United States District Court, D. Connecticut
INITIAL REVIEW ORDER PURSUANT TO 28 U.S.C. §
Jeffrey Alker Meyer, United States District Judge.
Michael Davis is a prisoner in the custody of the Connecticut
Department of Correction. He has filed this lawsuit against
prison officials claiming that they were deliberately
indifferent to his serious medical needs in violation of the
Eighth Amendment. After an initial review, the Court
concludes that the complaint should be served only on
defendants Furey and Breton but dismissed as to all other
complaint names five defendants: Warden Edward Maldonado,
Warden Kimberly Weir, Warden William Faneuff, Health Services
Administrator Richard Furey, and Dr. Breton.The following
factual allegations are accepted as true solely for purposes
of this initial review order and without prejudice to the
rights of any defendant to challenge the adequacy of the
pleadings or otherwise to seek dismissal once served.
28, 2016, plaintiff submitted a medical request for treatment
of “a painful and blistering rash on the upper half of
[his] body.” Doc. #1 at 5 (¶ 1). An unnamed
medical staff member called plaintiff to the medical unit,
did not provide any treatment, and referred plaintiff to Dr.
Breton. Id. Plaintiff was not called to see the
time, he submitted another medical request and a grievance,
but received no response. Furey told plaintiff that he had
thrown out the documents. Id. (¶ 2). At some
time during the past eighteen months, plaintiff wrote to the
three wardens seeking medical treatment from Dr. Breton, but
nothing was done. Id. (¶ 3).
has experienced constant pain for months. The pain has
limited his physical activities and prevented sleep. The
affected areas include plaintiff's eyes, neck, underarms,
inner arms, and inner thighs. Id. (¶ 4).
Breton saw plaintiff on December 6, 2017, to provide
temporary relief. Dr. Breton told plaintiff that, due to
budget cuts, there were not enough doctors to treat all
inmates and he would not see plaintiff again. Id. at
6 (¶ 8).
plaintiff alleges that he was provided no treatment from July
2016 until December 2017, the documents he attaches to the
complaint show that in November and December 2016, and again
in May 2017, he was provided hydrocortisone cream by an
unnamed APRN which relieved the rash. Id. at 44, 42,
40. When he stopped using the cream, however, the rash
returned. Id. at 28, 30 (November 2017); 32, 34
(August 2017). In addition, a September 2016 grievance was
returned without disposition with a notation that he had been
seen multiple times by the doctor and admitted to the
hospital unit for his complaints. Id. at 25-26
also attached inmate requests addressed generally to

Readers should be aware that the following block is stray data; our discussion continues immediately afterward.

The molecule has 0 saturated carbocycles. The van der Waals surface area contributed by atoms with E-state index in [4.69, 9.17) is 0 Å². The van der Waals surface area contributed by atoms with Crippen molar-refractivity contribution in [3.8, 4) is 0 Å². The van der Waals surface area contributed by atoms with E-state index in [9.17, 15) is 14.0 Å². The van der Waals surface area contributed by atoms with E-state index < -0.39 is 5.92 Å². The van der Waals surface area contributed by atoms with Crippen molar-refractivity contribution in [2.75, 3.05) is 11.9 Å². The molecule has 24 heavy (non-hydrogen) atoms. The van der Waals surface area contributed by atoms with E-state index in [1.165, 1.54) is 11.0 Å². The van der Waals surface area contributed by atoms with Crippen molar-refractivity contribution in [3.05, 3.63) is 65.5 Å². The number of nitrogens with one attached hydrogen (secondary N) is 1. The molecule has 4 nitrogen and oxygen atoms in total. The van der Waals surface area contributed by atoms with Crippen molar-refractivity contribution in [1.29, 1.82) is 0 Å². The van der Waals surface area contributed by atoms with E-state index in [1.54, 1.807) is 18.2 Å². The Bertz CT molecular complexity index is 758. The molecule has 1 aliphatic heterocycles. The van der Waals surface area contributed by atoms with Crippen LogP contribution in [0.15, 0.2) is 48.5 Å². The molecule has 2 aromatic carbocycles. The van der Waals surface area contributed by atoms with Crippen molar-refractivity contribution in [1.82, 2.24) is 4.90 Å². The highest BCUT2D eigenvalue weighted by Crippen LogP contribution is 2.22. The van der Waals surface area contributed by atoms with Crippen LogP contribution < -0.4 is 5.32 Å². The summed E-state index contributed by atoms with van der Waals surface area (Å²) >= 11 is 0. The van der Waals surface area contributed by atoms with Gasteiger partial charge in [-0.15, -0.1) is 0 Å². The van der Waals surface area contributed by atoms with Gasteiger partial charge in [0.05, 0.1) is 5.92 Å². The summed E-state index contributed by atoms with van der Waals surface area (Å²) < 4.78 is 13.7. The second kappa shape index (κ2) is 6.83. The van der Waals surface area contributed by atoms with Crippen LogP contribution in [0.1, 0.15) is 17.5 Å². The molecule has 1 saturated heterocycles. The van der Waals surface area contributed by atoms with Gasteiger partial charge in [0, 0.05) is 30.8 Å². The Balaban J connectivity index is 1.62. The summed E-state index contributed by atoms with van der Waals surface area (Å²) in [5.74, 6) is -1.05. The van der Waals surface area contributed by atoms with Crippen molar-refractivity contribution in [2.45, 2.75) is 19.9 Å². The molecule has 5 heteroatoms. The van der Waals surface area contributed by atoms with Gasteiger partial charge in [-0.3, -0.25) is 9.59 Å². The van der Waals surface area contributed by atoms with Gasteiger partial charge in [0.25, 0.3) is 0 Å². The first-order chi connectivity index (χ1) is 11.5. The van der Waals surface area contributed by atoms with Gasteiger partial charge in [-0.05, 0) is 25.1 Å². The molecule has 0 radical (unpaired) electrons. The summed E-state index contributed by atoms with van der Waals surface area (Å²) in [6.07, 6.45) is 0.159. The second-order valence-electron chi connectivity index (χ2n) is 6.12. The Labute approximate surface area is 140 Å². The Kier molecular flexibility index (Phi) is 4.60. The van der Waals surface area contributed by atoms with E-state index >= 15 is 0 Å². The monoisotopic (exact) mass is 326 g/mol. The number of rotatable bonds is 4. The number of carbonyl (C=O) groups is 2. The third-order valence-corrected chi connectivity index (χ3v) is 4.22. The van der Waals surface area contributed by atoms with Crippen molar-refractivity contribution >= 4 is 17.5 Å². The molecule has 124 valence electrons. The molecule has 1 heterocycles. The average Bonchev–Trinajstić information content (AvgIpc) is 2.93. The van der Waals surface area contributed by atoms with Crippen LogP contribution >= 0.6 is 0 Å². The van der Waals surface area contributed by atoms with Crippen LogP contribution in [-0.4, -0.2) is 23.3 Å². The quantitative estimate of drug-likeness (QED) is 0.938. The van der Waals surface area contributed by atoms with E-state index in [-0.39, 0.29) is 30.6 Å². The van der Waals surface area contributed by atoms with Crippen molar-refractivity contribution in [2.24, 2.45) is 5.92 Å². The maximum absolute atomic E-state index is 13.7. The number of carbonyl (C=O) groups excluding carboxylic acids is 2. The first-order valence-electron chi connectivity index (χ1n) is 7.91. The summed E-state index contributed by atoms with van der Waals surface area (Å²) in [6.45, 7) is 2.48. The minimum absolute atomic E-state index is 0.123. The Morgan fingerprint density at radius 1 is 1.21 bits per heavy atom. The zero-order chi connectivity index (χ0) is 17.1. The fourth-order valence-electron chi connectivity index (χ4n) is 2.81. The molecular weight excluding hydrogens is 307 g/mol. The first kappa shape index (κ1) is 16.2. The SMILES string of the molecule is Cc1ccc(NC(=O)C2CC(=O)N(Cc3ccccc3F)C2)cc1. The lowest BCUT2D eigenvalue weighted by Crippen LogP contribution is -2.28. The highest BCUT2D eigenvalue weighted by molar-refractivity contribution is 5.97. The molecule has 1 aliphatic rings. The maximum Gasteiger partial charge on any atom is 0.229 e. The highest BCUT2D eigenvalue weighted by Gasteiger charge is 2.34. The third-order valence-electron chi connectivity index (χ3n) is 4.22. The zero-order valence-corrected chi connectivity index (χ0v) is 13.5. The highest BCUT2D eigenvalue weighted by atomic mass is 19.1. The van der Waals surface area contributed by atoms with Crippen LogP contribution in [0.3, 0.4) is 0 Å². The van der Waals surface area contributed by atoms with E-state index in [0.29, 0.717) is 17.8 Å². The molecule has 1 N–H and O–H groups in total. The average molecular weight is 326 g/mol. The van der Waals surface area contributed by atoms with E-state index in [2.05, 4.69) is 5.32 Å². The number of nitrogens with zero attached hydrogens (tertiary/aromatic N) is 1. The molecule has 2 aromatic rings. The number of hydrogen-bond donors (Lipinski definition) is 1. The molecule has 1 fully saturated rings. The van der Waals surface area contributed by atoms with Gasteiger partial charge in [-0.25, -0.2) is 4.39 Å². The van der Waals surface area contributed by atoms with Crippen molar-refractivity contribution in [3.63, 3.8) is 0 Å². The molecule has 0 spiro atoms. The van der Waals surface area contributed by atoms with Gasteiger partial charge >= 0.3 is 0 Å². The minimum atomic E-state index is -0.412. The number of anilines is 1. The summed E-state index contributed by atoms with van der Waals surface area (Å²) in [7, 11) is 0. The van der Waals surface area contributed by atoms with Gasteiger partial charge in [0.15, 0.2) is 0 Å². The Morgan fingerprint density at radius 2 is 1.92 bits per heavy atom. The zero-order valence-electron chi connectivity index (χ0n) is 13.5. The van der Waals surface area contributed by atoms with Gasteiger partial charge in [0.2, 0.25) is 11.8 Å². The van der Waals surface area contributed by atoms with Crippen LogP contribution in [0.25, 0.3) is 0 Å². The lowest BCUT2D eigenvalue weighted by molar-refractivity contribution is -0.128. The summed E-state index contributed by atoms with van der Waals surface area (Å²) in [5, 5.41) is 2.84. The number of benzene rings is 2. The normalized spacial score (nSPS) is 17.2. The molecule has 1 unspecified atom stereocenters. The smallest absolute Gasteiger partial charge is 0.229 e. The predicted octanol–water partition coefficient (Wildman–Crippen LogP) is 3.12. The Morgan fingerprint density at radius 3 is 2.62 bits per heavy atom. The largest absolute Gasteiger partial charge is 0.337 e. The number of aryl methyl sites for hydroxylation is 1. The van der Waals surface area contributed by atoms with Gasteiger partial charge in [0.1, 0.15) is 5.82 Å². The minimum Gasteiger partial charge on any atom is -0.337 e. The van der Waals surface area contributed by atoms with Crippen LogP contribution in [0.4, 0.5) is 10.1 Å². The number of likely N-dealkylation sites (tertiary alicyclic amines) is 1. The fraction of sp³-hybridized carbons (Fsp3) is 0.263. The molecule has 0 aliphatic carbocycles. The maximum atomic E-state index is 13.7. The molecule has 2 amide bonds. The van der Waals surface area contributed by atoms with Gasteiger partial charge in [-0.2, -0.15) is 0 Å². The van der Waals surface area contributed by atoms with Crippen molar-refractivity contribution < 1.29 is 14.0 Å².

Warden/Unit Administrator dated December 1, 2017, November 7,
2017, and October 17, 2017. Faneuff responded to each
request, stating each time that plaintiff had been scheduled
to see Dr. Breton soon. Id. at 11-13. He also
informed plaintiff that his inquiries should be directed to
Furey. Id. at 13. A request form submitted to Furey
on October 17, 2017, also resulted in a statement that
plaintiff would be seen by Dr. Breton within a few days, but
it does not appear that plaintiff was seen until December 6
or 8, 2017. Id. at 9, 10, 15.
to 28 U.S.C. § 1915A, the Court must review a
prisoner's civil complaint against a governmental entity
or governmental actors and “identify cognizable claims
or dismiss the complaint, or any portion of the complaint, if
the complaint-(1) is frivolous, malicious, or fails to state
a claim upon which relief may be granted; or (2) seeks
monetary relief from a defendant who is immune from such
relief.” If the prisoner is proceeding pro se,
the allegations of the complaint must be read liberally to
raise the strongest arguments that they suggest. See
Tracy v. Freshwater, 623 F.3d 90, 101-02 (2d Cir. 2010).
recent years, the Supreme Court has set forth a threshold
“plausibility” pleading standard for courts to
evaluate the adequacy of allegations in federal court
complaints. A complaint must allege enough facts-as distinct
from legal conclusions-that give rise to plausible grounds
for relief. See, e.g., Ashcroft v. Iqbal,
556 U.S. 662, 678 (2009); Bell Atl. Corp. v.
Twombly, 550 U.S. 544, 570 (2007). Notwithstanding the
rule of liberal interpretation of a pro se
complaint, a pro se complaint may not survive
dismissal if its factual allegations do not meet the basic
plausibility standard. See, e.g., Fowlkes v.
Ironworkers Local 40, 790 F.3d 378, 387 (2d Cir. 2015).
has brought his claims against each of the five defendants in
both their personal and official capacities. Because each of
the defendants is an employee of the State of Connecticut,
plaintiff's official-capacity claims against them for
money damages are plainly barred by the Eleventh Amendment.
See, e.g., Kentucky v. Graham, 473 U.S.
159, 169 (1985). In addition, because it appears from
plaintiff's complaint and the attached medical records
that he did receive treatment on December 6 or 8, 2017, and
because plaintiff does not allege that this treatment was
deficient or that his rash continues to plague ...